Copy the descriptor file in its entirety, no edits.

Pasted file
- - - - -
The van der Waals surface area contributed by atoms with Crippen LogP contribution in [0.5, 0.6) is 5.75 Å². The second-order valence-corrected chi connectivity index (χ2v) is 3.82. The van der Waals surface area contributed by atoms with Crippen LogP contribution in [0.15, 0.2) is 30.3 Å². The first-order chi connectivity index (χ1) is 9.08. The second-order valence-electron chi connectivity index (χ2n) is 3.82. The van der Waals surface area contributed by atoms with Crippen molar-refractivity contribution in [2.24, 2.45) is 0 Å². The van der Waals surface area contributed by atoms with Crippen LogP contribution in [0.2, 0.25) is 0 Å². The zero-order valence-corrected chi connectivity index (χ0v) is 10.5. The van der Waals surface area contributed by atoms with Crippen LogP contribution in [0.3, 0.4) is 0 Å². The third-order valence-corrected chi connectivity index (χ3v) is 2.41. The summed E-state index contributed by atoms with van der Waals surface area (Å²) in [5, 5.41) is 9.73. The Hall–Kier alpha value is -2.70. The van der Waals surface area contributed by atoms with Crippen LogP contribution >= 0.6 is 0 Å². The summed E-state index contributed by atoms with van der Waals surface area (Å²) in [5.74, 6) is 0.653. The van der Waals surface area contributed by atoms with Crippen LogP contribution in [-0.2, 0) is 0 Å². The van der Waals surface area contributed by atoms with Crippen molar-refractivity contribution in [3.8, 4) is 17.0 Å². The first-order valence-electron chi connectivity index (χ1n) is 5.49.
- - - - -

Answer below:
The van der Waals surface area contributed by atoms with Crippen LogP contribution in [0.5, 0.6) is 5.75 Å². The second-order valence-corrected chi connectivity index (χ2v) is 3.82. The van der Waals surface area contributed by atoms with Crippen LogP contribution in [0.15, 0.2) is 30.3 Å². The first-order chi connectivity index (χ1) is 9.08. The second-order valence-electron chi connectivity index (χ2n) is 3.82. The van der Waals surface area contributed by atoms with Crippen molar-refractivity contribution in [2.24, 2.45) is 0 Å². The van der Waals surface area contributed by atoms with Crippen LogP contribution in [0.2, 0.25) is 0 Å². The zero-order valence-corrected chi connectivity index (χ0v) is 10.5. The van der Waals surface area contributed by atoms with Crippen LogP contribution in [0.3, 0.4) is 0 Å². The third-order valence-corrected chi connectivity index (χ3v) is 2.41. The summed E-state index contributed by atoms with van der Waals surface area (Å²) in [5, 5.41) is 9.73. The Hall–Kier alpha value is -2.70. The van der Waals surface area contributed by atoms with Crippen LogP contribution >= 0.6 is 0 Å². The summed E-state index contributed by atoms with van der Waals surface area (Å²) in [5.74, 6) is 0.653. The van der Waals surface area contributed by atoms with Crippen LogP contribution in [-0.2, 0) is 0 Å². The van der Waals surface area contributed by atoms with Crippen molar-refractivity contribution in [3.8, 4) is 17.0 Å². The first-order valence-electron chi connectivity index (χ1n) is 5.49.